Beyond burnout: Moral suffering among healthcare workers in the first COVID-19 surge

Melina Sherman, Eric Klinenberg

Research output: Contribution to journalArticlepeer-review


The U.S. is facing a national shortage of healthcare workers, as waves of clinicians quit their jobs or leave the profession entirely. Much of the public discourse around this exodus characterizes it as the result of widespread “burnout.” This study draws on in-depth interviews with 22 healthcare workers in New York City to gain deeper understanding of what is leading them to abandon their roles despite the abundant need for their services. It finds that “burnout” in healthcare may be largely explained by moral distress and moral injury inflicted on healthcare workers struggling to care for patients during the COVID-19 pandemic. After presenting a review of the recent literature on moral injury and moral distress, this study lays out five kinds of experiences that emerged during the interviews as the most salient contributors to moral distress, on the one hand, and moral injury, on the other, among healthcare workers. Taken together, these experiences are referred to as “moral suffering.” The key finding from this research is that moral suffering, even when undiagnosed and unnamed, affects HCWs’ ability to provide care and influences their decisions to leave the healthcare profession. Ultimately, this article suggests a need to rethink the ways in which moral distress and moral injury are applied in social scientific research and concludes by indicating how future research can promote the transformation of networks of injury in healthcare into networks of care.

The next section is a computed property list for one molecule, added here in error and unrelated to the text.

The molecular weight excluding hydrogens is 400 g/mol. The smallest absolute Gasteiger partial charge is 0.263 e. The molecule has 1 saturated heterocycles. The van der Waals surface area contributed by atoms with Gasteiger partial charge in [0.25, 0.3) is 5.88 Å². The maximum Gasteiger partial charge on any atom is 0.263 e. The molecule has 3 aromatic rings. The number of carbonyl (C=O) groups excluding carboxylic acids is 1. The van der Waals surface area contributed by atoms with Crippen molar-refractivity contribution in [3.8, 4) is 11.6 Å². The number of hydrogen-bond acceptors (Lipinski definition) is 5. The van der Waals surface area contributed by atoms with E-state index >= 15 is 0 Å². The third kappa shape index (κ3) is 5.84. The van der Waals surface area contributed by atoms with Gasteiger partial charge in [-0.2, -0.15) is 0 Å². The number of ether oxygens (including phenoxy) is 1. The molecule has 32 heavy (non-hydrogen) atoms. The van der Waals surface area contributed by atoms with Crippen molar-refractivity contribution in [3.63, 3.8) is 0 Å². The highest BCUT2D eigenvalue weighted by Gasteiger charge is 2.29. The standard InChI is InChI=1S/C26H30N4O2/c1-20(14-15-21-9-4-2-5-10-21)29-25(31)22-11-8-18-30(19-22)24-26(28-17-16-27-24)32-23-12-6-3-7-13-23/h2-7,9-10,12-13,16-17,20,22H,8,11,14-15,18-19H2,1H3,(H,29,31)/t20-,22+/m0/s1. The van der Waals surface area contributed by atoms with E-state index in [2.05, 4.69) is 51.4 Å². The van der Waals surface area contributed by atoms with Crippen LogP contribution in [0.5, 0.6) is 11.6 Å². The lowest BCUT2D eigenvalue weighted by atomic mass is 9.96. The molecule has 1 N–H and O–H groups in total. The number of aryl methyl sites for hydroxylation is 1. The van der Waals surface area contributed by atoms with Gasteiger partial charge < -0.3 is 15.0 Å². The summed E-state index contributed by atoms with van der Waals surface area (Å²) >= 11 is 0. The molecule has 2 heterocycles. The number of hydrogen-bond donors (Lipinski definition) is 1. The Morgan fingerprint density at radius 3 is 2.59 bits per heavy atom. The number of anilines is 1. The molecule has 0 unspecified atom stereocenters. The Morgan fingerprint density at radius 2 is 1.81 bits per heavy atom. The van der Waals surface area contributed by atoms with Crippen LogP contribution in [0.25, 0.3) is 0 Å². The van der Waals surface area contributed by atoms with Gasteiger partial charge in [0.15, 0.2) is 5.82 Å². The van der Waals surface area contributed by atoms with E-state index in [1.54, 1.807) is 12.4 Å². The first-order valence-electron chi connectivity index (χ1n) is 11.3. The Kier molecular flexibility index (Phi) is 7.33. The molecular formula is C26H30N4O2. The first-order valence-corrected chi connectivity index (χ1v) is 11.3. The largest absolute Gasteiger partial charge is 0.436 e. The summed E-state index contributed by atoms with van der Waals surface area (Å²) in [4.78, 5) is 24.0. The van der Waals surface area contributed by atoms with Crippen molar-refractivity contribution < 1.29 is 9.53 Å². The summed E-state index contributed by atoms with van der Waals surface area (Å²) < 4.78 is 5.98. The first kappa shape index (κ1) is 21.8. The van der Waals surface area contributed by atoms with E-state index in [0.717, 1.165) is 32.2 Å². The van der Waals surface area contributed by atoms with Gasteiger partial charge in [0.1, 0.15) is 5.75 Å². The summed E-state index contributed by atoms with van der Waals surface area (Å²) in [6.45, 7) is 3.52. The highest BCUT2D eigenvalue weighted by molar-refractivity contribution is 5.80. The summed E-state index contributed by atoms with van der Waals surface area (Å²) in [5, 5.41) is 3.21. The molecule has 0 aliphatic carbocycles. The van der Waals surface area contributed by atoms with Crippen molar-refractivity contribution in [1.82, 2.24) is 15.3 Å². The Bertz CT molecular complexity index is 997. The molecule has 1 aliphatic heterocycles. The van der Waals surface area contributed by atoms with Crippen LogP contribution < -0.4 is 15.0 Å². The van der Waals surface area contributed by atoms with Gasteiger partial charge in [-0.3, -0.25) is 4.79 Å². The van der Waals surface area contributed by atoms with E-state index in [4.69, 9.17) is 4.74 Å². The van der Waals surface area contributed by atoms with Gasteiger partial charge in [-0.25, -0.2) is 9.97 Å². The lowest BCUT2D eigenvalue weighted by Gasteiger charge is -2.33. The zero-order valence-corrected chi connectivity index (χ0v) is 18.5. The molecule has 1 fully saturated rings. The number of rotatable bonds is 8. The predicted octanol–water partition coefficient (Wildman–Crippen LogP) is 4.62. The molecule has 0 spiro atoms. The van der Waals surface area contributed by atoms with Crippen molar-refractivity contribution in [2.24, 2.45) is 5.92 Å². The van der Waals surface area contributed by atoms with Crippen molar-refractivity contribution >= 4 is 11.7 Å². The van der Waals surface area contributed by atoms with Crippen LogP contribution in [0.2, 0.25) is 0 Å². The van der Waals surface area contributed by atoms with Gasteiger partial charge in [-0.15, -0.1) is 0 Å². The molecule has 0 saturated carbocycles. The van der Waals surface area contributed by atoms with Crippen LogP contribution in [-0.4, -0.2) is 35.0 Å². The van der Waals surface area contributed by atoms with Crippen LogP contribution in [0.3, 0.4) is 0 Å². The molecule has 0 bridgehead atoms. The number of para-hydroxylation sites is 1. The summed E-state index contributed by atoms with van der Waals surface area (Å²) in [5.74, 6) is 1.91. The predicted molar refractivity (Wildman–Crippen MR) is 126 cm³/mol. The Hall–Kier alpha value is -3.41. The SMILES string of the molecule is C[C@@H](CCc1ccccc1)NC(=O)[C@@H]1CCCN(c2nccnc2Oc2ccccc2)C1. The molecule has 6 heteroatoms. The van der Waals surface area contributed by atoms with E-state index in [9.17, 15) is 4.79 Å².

Original languageEnglish (US)
Article number116471
JournalSocial Science and Medicine
StatePublished - Jan 2024

ASJC Scopus subject areas

  • Health(social science)
  • History and Philosophy of Science


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